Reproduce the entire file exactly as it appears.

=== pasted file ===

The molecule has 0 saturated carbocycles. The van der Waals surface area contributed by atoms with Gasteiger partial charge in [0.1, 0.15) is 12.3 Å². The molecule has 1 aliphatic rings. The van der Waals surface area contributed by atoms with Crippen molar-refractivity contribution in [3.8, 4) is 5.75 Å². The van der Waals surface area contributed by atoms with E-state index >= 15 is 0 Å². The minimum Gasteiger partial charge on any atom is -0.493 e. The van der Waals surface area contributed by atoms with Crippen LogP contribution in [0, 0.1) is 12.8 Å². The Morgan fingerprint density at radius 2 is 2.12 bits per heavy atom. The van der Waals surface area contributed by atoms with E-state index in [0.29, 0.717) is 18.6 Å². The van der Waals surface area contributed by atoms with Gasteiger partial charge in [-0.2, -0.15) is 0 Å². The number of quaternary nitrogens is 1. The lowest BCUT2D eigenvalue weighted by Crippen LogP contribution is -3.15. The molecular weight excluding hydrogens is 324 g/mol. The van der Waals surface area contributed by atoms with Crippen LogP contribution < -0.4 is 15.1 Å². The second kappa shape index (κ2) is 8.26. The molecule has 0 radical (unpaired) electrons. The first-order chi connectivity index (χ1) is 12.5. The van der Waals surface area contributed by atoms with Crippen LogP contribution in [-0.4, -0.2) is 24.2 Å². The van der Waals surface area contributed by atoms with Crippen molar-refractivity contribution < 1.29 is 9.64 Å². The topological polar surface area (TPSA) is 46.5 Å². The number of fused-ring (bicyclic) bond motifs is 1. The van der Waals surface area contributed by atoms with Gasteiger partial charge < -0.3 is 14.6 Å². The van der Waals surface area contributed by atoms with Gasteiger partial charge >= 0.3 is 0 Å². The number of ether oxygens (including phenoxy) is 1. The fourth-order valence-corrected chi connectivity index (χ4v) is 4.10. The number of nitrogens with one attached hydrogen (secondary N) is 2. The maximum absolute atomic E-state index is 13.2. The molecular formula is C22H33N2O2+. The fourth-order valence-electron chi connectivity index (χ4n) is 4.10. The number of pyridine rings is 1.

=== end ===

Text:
The molecule has 0 saturated carbocycles. The van der Waals surface area contributed by atoms with Gasteiger partial charge in [0.1, 0.15) is 12.3 Å². The molecule has 1 aliphatic rings. The van der Waals surface area contributed by atoms with Crippen molar-refractivity contribution in [3.8, 4) is 5.75 Å². The van der Waals surface area contributed by atoms with E-state index >= 15 is 0 Å². The minimum Gasteiger partial charge on any atom is -0.493 e. The van der Waals surface area contributed by atoms with Crippen LogP contribution in [0, 0.1) is 12.8 Å². The Morgan fingerprint density at radius 2 is 2.12 bits per heavy atom. The van der Waals surface area contributed by atoms with E-state index in [0.29, 0.717) is 18.6 Å². The van der Waals surface area contributed by atoms with Gasteiger partial charge in [-0.2, -0.15) is 0 Å². The number of quaternary nitrogens is 1. The lowest BCUT2D eigenvalue weighted by Crippen LogP contribution is -3.15. The molecular weight excluding hydrogens is 324 g/mol. The van der Waals surface area contributed by atoms with Crippen LogP contribution < -0.4 is 15.1 Å². The second kappa shape index (κ2) is 8.26. The molecule has 0 radical (unpaired) electrons. The first-order chi connectivity index (χ1) is 12.5. The van der Waals surface area contributed by atoms with Crippen LogP contribution in [-0.4, -0.2) is 24.2 Å². The van der Waals surface area contributed by atoms with Crippen molar-refractivity contribution < 1.29 is 9.64 Å². The topological polar surface area (TPSA) is 46.5 Å². The number of fused-ring (bicyclic) bond motifs is 1. The van der Waals surface area contributed by atoms with Gasteiger partial charge < -0.3 is 14.6 Å². The van der Waals surface area contributed by atoms with Gasteiger partial charge >= 0.3 is 0 Å². The number of ether oxygens (including phenoxy) is 1. The fourth-order valence-corrected chi connectivity index (χ4v) is 4.10. The number of nitrogens with one attached hydrogen (secondary N) is 2. The maximum absolute atomic E-state index is 13.2. The molecular formula is C22H33N2O2+. The fourth-order valence-electron chi connectivity index (χ4n) is 4.10. The number of pyridine rings is 1.